Perhaps the final nail in the coffin for Sega's time in the hardware market was the impending release of the PlayStation 2. Though Sega briefly considered making the optical drive in the Dreamcast support DVD's, they opted instead to use the proprietary GD-ROM format, as it was a cheaper alternative. However, as the hype for the PlayStation 2 began, Sony started to make promises as to the technological capabilities of the system, promising the original PlayStation experience but far greater. Featuring a DVD-Drive, it was also poised to be the cheapest DVD player on the market. Soon, both consumers and developers across the globe started to back away from the Dreamcast, having a “wait and see” attitude, market speculation leaning once again to the electronics giant Sony.

Unable to stay afloat if they continued as they were, Sega announced on January 31, 2001 that they were ceasing production of the Dreamcast. Though games were still being developed for the console by the company, the writing was clearly on the wall, with hyped titles such as Phantasy Star Online and Sonic Adventure 2 unable to save the system. With the PlayStation 2 becoming another instant hit and eventually one of the most successful consoles of all time, Sega bowed out of the hardware business, with NFL 2K2 being the last title released in North America. While new titles were still being published in Europe and Japan, Sega made it clear they had no plans to create another home console. With Puyo Puyo Fever being the last First-Party title released in 2004, what Sega had hoped would save them financially simply turned into the last factor forcing them to return to the world of third party software development.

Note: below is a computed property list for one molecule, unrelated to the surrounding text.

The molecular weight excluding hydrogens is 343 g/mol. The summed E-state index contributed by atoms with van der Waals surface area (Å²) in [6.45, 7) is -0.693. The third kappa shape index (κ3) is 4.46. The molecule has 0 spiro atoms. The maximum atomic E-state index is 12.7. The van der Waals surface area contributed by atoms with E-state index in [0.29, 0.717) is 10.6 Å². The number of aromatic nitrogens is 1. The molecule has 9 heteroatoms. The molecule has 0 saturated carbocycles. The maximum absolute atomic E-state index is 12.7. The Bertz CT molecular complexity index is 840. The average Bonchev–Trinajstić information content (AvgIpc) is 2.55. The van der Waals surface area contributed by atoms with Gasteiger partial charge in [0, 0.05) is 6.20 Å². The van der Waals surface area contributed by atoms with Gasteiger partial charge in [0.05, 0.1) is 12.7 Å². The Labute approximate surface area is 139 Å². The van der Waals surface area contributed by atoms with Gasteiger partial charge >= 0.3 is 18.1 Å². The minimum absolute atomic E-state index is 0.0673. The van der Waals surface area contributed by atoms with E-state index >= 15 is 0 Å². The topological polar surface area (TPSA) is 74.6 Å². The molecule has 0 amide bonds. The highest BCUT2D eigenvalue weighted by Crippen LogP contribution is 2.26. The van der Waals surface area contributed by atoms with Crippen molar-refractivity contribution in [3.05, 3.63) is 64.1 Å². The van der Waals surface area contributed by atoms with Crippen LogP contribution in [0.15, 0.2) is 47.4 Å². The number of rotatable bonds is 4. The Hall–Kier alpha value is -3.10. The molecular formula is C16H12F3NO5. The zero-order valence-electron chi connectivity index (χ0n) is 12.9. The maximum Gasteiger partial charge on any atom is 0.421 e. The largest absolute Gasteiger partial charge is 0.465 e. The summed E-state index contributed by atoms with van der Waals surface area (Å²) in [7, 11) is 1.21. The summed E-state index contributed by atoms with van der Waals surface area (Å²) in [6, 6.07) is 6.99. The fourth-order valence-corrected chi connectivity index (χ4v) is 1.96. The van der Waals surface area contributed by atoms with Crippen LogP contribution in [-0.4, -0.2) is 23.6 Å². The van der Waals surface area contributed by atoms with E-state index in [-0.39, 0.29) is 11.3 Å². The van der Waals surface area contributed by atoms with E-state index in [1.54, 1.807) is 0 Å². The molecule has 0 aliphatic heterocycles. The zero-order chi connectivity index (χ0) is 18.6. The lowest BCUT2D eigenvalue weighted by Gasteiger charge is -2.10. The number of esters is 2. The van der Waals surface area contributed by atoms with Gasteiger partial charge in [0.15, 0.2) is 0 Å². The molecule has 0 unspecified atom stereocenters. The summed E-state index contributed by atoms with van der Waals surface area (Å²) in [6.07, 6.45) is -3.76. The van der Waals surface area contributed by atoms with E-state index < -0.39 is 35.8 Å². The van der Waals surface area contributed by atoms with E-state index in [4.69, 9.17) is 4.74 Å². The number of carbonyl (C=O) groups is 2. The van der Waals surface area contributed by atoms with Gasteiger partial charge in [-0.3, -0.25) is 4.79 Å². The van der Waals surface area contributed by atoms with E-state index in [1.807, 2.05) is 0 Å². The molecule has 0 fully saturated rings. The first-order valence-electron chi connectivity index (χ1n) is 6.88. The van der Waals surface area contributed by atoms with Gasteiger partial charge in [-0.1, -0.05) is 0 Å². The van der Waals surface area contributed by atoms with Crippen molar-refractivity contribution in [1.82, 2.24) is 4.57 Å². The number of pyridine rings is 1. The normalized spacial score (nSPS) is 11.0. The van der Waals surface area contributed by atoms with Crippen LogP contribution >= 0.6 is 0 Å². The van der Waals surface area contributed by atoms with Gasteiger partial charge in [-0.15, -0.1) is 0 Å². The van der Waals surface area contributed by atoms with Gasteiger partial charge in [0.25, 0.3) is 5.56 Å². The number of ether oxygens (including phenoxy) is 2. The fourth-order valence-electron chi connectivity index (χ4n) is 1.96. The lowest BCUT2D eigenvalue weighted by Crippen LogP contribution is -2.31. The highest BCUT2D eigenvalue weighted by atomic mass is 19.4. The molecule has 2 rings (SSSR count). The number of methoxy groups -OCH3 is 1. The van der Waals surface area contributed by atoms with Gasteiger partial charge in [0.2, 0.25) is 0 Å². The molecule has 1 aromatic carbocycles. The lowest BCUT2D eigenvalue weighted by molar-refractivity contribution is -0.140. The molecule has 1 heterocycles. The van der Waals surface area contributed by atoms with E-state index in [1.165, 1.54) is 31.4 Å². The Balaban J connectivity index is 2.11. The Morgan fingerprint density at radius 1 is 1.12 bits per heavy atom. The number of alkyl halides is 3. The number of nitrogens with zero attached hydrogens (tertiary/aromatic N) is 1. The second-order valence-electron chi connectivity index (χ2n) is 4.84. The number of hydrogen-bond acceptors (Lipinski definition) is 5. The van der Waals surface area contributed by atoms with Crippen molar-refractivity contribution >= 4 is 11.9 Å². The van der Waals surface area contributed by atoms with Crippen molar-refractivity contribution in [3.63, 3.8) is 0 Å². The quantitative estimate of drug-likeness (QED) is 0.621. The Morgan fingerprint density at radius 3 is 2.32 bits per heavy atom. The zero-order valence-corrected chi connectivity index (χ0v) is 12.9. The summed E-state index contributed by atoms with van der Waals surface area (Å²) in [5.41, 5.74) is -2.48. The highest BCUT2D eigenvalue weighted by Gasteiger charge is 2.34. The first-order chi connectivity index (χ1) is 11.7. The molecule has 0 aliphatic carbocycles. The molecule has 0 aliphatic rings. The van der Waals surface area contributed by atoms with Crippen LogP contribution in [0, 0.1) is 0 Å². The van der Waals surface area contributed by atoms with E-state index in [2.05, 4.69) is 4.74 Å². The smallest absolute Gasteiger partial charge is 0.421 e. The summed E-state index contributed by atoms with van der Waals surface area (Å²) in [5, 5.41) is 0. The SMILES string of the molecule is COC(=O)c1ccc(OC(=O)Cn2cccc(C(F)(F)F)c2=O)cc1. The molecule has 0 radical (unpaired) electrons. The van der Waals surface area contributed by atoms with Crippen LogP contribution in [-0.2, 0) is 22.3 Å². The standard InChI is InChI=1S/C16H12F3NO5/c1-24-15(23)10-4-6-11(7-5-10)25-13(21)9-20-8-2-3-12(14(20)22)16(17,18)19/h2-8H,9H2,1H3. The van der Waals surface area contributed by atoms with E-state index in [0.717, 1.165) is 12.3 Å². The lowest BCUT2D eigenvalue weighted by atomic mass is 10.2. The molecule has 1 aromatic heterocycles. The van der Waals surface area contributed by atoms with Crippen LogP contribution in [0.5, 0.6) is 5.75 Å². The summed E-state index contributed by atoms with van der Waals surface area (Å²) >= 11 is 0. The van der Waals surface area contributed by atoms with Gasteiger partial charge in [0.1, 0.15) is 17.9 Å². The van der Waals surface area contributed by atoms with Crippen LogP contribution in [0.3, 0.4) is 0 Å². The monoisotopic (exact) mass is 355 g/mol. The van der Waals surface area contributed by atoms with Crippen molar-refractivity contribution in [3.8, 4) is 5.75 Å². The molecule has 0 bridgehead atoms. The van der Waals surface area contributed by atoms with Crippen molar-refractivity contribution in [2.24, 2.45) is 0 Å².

Third Party Existence

On March 21, 2001, what was once unthinkable was finally a reality. Announcing their focus on software only two months prior, the first Sega game to be released on a Nintendo console became available. Being a port of the Dreamcast title Chu Chu Rocket on the Game Boy Advance, it was only the first of many titles to be released on hardware Sega once considered the competition. Any game early enough in development was moved from the Dreamcast to other hardware, and existing titles were quickly ported over to try and recoup the losses Sega had been incurring.

Only two days before, Isao Okawa, President of Sega Japan, passed away, only days after donating $695.7 million USD to the company in an effort to get it out of the red. Even still, the fiscal reports released in March 2002 still put the company below the line of profitability for the fourth straight year. Although not nearly as far in the red as it had been the year previous, it was still painfully obvious that even after dropping out of the hardware market, that company was still in serious financial trouble. Though Okawa had briefly talked with Microsoft about the possibility of having Sega merge with their gaming division before his death, nothing had come of those talks.

Also in early 2001, it was announced that Sega had plans to port Saturn games over to the original PlayStation. A GameWeek interview conducted with Charles Bellfield (Sega's VP of marketing) at Toy Fair 2001 in New York revealed that Sega would announce specific Saturn title ports in April to be released in summer 2001.[1] The Saturn ports would be priced at $19.99.[2]